“Xi’s strategy is to weaken the trans-Atlantic alliance,” said Theresa Fallon, director of the Center for Russia Europe Asia Studies in Brussels. “It was really important for Xi to fix it and fix it fast.”

The talks between Mr. Xi and Mr. Zelensky came as Russian and Ukrainian forces continued to battle.

After a winter lull in military activity, Russian soldiers have of late begun to intensify their attacks in the southern region of Zaporizhzhia both on military positions in the fields and forests and on cities and towns, Ukrainian officials say. They are using a range of ordinance, from artillery shells and rockets to Iranian-made explosive drones, the Ukrainians say.

On Wednesday, at least five explosions rocked the industrial city of Zaporizhzhia amid the near constant shriek of air-raid alarms.

In Washington, testifying before the House Armed Services Committee, Gen. Christopher G. Cavoli, the top commander of U.S. forces in Europe, said Wednsday that nearly all the combat vehicles that Ukraine’s Western allies had promised to deliver in time for an expected spring counteroffensive had arrived.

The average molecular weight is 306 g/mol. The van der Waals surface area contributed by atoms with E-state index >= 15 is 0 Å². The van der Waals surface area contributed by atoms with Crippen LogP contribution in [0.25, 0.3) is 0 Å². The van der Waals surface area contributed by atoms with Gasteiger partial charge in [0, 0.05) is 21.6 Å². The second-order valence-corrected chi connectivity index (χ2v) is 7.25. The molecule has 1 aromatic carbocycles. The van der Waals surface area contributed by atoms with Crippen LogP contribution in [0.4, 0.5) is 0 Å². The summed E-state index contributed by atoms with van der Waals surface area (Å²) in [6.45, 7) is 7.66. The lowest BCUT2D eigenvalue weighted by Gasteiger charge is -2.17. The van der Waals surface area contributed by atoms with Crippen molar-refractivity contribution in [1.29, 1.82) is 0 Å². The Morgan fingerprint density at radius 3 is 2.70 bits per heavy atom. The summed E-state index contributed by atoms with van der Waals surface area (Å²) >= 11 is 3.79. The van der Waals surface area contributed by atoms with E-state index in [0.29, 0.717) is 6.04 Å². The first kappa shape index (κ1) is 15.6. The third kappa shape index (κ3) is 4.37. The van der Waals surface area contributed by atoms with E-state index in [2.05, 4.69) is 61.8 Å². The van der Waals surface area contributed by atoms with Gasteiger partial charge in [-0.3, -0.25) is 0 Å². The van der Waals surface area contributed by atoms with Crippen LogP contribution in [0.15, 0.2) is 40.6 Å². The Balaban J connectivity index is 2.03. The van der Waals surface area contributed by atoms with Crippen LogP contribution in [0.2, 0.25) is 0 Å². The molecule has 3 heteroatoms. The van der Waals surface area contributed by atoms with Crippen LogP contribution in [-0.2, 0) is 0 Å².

“I am very confident that we have delivered the matériel that they need,” he said, “and we’ll continue a pipeline to sustain their operations as well.”

The economic struggle between Russia and the West is also escalating, with Moscow nationalizing the local subsidiaries of two major European energy companies and leaving open the door to further takeovers of Western assets.

Mr. Putin authorized the government to take control of local subsidiaries of Germany’s Uniper and Finland’s Fortum in a decree signed on Tuesday, a move that could accelerate the exit of the remaining Western businesses from the country that started after the invasion last year.

In the decree, Mr. Putin justified the nationalization by saying it came in response to the “unfriendly steps taken by the United States and allied foreign nations that go against international law.”

Reporting was contributed by Michael Schwirtz, Eric Schmitt and Anatoly Kurmanaev.